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Lost Lake closed to allow toad migration

Toads are not using special tunnels to get to the forest

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Whistler's Western Toads are mixed up.

Tens of thousands of Western Toads in Whistler need your help — and the Resort Municipality of Whistler (RMOW) is asking for volunteers to assist in explaining to visitors why public access to Lost Lake has been temporarily closed. The situation will be reassessed Aug. 12 to see of the area can be re-opened to foot and bike traffic.

There is only a small window in which the toads have a chance to leave the lake and get to the forest.

An earlier June migration had the toads following their usual route, but this week the toads are taking the path at Lost Lake — right through the park and dangerously underfoot of tourists and locals.

"They're leaving the beach and going right up that path toward the warming hut, trying to get into the woods — there's thousands of them," said Resort Municipality food truck manager Chris Quinlan from Lost Lake Monday where he was re-locating the on-site food-truck due to the migration. Barricades were set up Monday morning in order to protect the route from cyclists and people walking.

"There's still a ton of people walking and riding up past there and so they're all just stopping at all these barricades and watching all the toads," said Quinlan, adding that some children were helping park staff.

"There are some kids picking them up, putting them in little buckets — taking them across to the woods," said Quinlan, who added that the children were wearing rubber gloves, as it is harmful for humans to touch the young toads.

The toads — which measure maybe six centimetres long — have to travel a fair distance. During peak hours an estimated 1,800 toads per hour can cross the beach trail. Weather conditions can significantly alter their behaviour, but the toadlets tend to be most active in crossing areas from 8 to 11 a.m. and 5 to 7 p.m. during the migration period.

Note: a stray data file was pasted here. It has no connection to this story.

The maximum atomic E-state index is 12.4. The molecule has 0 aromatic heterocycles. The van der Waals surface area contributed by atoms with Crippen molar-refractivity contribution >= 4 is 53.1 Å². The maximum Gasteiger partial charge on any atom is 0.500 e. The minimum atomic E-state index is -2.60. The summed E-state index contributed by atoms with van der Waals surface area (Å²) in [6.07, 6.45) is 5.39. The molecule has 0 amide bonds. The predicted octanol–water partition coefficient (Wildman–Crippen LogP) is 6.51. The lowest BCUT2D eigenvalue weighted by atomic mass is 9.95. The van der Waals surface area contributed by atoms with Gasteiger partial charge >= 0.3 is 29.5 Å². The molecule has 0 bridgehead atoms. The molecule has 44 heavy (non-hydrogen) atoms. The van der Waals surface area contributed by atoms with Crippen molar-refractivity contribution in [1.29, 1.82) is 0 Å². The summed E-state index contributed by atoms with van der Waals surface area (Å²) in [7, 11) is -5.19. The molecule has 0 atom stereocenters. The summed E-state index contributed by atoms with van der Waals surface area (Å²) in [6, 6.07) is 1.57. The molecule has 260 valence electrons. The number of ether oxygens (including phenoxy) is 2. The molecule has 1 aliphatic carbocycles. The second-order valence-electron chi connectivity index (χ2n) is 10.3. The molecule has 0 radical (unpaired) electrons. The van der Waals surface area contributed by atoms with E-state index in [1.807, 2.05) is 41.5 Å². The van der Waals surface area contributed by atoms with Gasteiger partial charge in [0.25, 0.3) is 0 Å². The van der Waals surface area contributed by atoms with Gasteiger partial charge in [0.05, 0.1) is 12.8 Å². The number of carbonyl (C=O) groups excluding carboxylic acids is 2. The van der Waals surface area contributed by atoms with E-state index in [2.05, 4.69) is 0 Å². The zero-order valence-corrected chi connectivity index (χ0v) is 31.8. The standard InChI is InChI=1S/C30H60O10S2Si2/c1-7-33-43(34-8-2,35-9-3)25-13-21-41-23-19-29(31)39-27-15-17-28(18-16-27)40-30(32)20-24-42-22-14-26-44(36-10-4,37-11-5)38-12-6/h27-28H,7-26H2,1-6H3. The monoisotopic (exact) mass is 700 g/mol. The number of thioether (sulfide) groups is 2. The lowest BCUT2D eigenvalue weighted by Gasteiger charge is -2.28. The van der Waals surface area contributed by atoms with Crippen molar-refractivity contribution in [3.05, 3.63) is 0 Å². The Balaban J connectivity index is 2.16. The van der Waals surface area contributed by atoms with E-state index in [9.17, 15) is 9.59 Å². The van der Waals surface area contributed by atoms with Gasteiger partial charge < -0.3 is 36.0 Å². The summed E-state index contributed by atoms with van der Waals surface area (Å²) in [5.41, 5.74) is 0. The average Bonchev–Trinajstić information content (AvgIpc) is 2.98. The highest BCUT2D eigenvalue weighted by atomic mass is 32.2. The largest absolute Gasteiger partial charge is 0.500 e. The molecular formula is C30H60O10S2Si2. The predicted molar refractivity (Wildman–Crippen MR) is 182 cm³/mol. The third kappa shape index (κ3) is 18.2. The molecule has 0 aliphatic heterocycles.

Western toads are blue-listed in British Columbia, which means they are indigenous species that are of special concern and vulnerable in their environment.

"They have to get across the grass at Lost Lake, come up the path and get to the woods — you're probably looking at 50 metres that they're coming up from the shore of the lake to the parking lot," he said.

Whistler Mayor Nancy Wilhelm-Morden said Monday that she gets lots of letters from concerned citizens who want to make sure the toads have a safe route.

"Apparently they have minds of their own," Wilhelm-Morden said with a laugh adding that park staff would monitor the situation as they have been since 2005.

The RMOW has installed permanent features including fencing, signage and an underpass to protect the breeding and tadpole habitat along the shoreline of Lost Lake Park and migration.

In addition to permanent features a number of temporary fences, signs, boardwalks are installed closer to migration.

If you can help monitor the toads contact Kate Brandon, fish and wildlife technician at the RMOW on 604-935-8323 or by email at


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